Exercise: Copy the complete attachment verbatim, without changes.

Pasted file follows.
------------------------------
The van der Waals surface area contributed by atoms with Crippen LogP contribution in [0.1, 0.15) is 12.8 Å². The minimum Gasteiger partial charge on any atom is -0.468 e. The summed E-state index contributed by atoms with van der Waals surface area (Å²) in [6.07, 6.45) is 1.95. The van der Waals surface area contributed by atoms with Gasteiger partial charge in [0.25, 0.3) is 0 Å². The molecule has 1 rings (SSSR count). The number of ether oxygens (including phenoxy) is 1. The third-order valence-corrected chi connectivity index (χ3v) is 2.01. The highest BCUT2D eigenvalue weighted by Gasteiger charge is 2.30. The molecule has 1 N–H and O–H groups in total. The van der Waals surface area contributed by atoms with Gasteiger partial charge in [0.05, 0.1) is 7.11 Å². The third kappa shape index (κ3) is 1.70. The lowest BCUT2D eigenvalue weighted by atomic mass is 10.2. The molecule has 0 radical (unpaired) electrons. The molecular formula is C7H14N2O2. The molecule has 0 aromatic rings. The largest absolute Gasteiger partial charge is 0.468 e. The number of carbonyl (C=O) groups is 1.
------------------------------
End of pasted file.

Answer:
The van der Waals surface area contributed by atoms with Crippen LogP contribution in [0.1, 0.15) is 12.8 Å². The minimum Gasteiger partial charge on any atom is -0.468 e. The summed E-state index contributed by atoms with van der Waals surface area (Å²) in [6.07, 6.45) is 1.95. The van der Waals surface area contributed by atoms with Gasteiger partial charge in [0.25, 0.3) is 0 Å². The molecule has 1 rings (SSSR count). The number of ether oxygens (including phenoxy) is 1. The third-order valence-corrected chi connectivity index (χ3v) is 2.01. The highest BCUT2D eigenvalue weighted by Gasteiger charge is 2.30. The molecule has 1 N–H and O–H groups in total. The van der Waals surface area contributed by atoms with Gasteiger partial charge in [0.05, 0.1) is 7.11 Å². The third kappa shape index (κ3) is 1.70. The lowest BCUT2D eigenvalue weighted by atomic mass is 10.2. The molecule has 0 radical (unpaired) electrons. The molecular formula is C7H14N2O2. The molecule has 0 aromatic rings. The largest absolute Gasteiger partial charge is 0.468 e. The number of carbonyl (C=O) groups is 1.